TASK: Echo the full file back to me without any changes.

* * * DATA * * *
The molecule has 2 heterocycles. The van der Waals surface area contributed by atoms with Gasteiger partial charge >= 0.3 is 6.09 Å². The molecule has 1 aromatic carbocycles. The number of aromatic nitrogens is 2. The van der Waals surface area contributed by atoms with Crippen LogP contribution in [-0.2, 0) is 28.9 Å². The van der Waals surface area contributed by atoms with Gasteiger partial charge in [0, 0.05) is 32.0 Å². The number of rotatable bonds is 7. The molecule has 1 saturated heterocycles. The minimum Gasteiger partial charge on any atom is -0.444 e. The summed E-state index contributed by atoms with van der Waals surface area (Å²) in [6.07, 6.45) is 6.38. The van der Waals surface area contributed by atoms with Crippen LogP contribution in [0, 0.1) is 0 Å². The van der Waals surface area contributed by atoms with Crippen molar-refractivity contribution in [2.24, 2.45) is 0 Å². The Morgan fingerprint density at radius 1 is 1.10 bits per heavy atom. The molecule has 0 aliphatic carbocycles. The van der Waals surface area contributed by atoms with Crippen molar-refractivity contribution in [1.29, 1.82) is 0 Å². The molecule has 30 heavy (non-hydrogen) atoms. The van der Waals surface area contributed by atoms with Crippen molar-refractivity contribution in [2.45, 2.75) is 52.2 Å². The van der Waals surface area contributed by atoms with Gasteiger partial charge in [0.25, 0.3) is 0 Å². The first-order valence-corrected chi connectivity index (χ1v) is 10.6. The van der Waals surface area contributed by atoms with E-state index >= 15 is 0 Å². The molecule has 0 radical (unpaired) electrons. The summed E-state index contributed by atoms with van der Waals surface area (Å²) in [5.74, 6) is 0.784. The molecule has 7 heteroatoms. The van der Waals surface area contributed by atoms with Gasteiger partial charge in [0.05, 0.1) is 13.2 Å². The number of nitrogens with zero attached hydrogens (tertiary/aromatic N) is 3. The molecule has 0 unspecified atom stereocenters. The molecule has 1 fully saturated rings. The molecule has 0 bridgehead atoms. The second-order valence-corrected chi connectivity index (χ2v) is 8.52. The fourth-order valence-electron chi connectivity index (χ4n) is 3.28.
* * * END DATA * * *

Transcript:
The molecule has 2 heterocycles. The van der Waals surface area contributed by atoms with Gasteiger partial charge >= 0.3 is 6.09 Å². The molecule has 1 aromatic carbocycles. The number of aromatic nitrogens is 2. The van der Waals surface area contributed by atoms with Crippen LogP contribution in [-0.2, 0) is 28.9 Å². The van der Waals surface area contributed by atoms with Gasteiger partial charge in [0, 0.05) is 32.0 Å². The number of rotatable bonds is 7. The molecule has 1 saturated heterocycles. The minimum Gasteiger partial charge on any atom is -0.444 e. The summed E-state index contributed by atoms with van der Waals surface area (Å²) in [6.07, 6.45) is 6.38. The van der Waals surface area contributed by atoms with Crippen LogP contribution in [0, 0.1) is 0 Å². The van der Waals surface area contributed by atoms with Crippen molar-refractivity contribution in [2.24, 2.45) is 0 Å². The Morgan fingerprint density at radius 1 is 1.10 bits per heavy atom. The molecule has 0 aliphatic carbocycles. The van der Waals surface area contributed by atoms with Crippen molar-refractivity contribution in [1.29, 1.82) is 0 Å². The molecule has 30 heavy (non-hydrogen) atoms. The van der Waals surface area contributed by atoms with Crippen molar-refractivity contribution in [2.45, 2.75) is 52.2 Å². The van der Waals surface area contributed by atoms with Gasteiger partial charge in [0.25, 0.3) is 0 Å². The first-order valence-corrected chi connectivity index (χ1v) is 10.6. The van der Waals surface area contributed by atoms with E-state index >= 15 is 0 Å². The molecule has 0 radical (unpaired) electrons. The summed E-state index contributed by atoms with van der Waals surface area (Å²) in [5.74, 6) is 0.784. The molecule has 7 heteroatoms. The van der Waals surface area contributed by atoms with Gasteiger partial charge in [0.05, 0.1) is 13.2 Å². The number of nitrogens with zero attached hydrogens (tertiary/aromatic N) is 3. The molecule has 0 unspecified atom stereocenters. The molecule has 1 fully saturated rings. The molecule has 0 bridgehead atoms. The second-order valence-corrected chi connectivity index (χ2v) is 8.52. The fourth-order valence-electron chi connectivity index (χ4n) is 3.28.